I keep shooting, placing the dish so only part of it is seen in the area that will be my final image. Some minutes shooting and chimping at my LCD and I am not getting anywhere. It’s a normal process. I consider this to be the warm up. Sometimes I can spend hours exploring things and nothing seems to fit, and then, suddenly, you feel like you’re holding the Ariadne thread and getting out of the labyrinth. It can be a painful process sometimes, it is true, but I guess all creative processes happen the same way. It’s 99% perspiration and 1% inspiration.

Excluding elements from the original setup left me with a fork and knife and a red Christmas ball. And the final image came from that trio, exploring the reflection of the ball on the knife and the positioning of elements in relation to each other. I shot various images, but ended using one that works perfectly for the client needs and fits within the constraints of the design.

I opted to cut part of the fork and knife, as that gave me more visibility on the Christmas ball reflection, what made sense to me. The suggestion of Christmas and food is fully present in the photograph, and on the right side, just above the diagonal created by the knife, there’s space for the client’s message.

4. Delivering Your Images

The banner for the top of the Facebook page and the website article illustration use the same photograph in a slightly different way.

Why did I choose white, and why did the client like it? Well, there are multiple reasons for that but let me state here what I think. In the end it was easy and the answer resides in three points. First, I like to shoot with white backgrounds, especially with lighting going through a translucent base, so I try to pass this on to clients. Second, white is somehow a color that is back. People, at least over here, are choosing white cars (don’t ask me why, but they do) so it seems to be something viral. And third, white is Christmas, so add a touch of red and you cannot go wrong.

Let me add one more thing: the client wanted something different from the usual Christmas table, and the minimalist look of this photograph gives their message the strength they want. So, that’s how I did it.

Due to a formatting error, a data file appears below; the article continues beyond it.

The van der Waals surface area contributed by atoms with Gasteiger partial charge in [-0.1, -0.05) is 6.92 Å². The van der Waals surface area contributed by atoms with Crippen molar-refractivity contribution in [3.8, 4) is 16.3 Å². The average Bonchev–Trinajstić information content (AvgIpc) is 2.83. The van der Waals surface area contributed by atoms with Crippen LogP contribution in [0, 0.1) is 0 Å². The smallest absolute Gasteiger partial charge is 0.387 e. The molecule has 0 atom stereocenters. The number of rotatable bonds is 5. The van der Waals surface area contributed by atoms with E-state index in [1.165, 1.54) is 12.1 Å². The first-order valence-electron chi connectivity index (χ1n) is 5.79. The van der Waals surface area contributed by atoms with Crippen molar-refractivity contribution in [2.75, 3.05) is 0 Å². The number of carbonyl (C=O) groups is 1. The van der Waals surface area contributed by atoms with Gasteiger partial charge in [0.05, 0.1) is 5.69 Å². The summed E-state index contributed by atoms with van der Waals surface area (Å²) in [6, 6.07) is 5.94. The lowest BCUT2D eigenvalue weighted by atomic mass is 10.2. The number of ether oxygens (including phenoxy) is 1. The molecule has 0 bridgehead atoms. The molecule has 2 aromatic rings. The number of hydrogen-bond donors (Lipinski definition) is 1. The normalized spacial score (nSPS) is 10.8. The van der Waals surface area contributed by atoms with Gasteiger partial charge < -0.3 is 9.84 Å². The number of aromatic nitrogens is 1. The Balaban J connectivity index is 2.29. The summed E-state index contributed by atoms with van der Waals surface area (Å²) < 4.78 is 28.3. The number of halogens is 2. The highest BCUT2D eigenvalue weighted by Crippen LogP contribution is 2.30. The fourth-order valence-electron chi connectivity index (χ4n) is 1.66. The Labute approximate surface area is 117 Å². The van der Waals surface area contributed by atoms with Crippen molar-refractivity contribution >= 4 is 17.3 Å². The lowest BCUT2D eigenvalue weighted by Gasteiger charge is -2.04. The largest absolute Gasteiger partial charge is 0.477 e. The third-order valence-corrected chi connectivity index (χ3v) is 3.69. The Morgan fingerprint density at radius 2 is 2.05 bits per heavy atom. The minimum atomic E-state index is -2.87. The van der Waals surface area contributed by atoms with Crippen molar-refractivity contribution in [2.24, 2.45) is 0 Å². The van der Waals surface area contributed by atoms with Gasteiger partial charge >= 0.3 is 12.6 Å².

Photo Critique #163

Friday November 16th, 2012 01:00:55 PM

Friday Photo Critique is our weekly community project, where we publish a photograph submitted by one of our wonderful readers, then ask you all to offer constructive feedback on the image. It’s a great way to learn more about photography, express your viewpoint, and have your own image critiqued!

Quick Ground Rules

  1. Play nice! We’ve deliberately chosen photographs that aren’t perfect, so please be constructive with any criticism.
  2. Feel free to offer any type of advice – composition, lighting, post-processing etc.
  3. You can also link to photographs that you feel offer a great example of this type of image shot exceptionally well.

Without further ado, here is this week’s candidate for Friday Photo Critique!

The Photograph

Photo Details & Inspiration

  • Canon 60D
  • 50mm
  • 1/160
  • f/1.4
  • ISO 200

In this photo, I was trying to capture pain, mystery, remembrance and regrets. She’s a siren battling her lost past. All she can do is try to beckon the passerbys by captivating them with her distant, hollow eyes. Her elongated, pleading hand. She has nothing left to give, but yet she’s still trying. Why?

She knows that one can’t make a mistake for each one molds us into who we are until the very end. It just takes a while to come to that realization. I think we all can relate to this at times.

Photographer: Wendy Weidemann

Please let us know what you think in the comments – how would you have approached the scene or taken the photo differently? A massive thank you to everyone who commented last week.

The most constructive and helpful comments will be featured on the site. Interested in submitting your own photo? You can do so here!

Your Guide to Stunning Surf Photography

Thursday November 15th, 2012 03:00:44 PM

A surfer performing a maneuver on a beautiful wave is always a photographic inspiration. Every wave is different and every surfer has his or her own unique style. As a photographer, the elements of surfing make it both enjoyable and exciting to capture.

You don’t need to be a surfer to enjoy being a surf photographer and take great images. But there are things you need to know to get started. Understanding the kinds of surf maneuvers to capture is number one. There are off-the-lips, floaters, cut backs, barrels, bottom turns, snaps, and nose rides among others. Knowing the best moments of action is crucial.


Being ready and reacting quickly to capture surfers’ maneuvers is one of the most important aspects of surf photography. If you don’t know what you should capture, you might not get the best photos. If you don’t anticipate what’s coming, you could miss some great shots.


Photo by Antoinette Seaman

When surfers start gathering speed, pay attention. This means they’re setting up a maneuver. Start shooting just before they perform a trick and continue shooting a few frames after. Professional surf photographer, Larry “Flame” Moore, says he captures the action by “getting the shot before the moment of peak action and the shot right afterward.”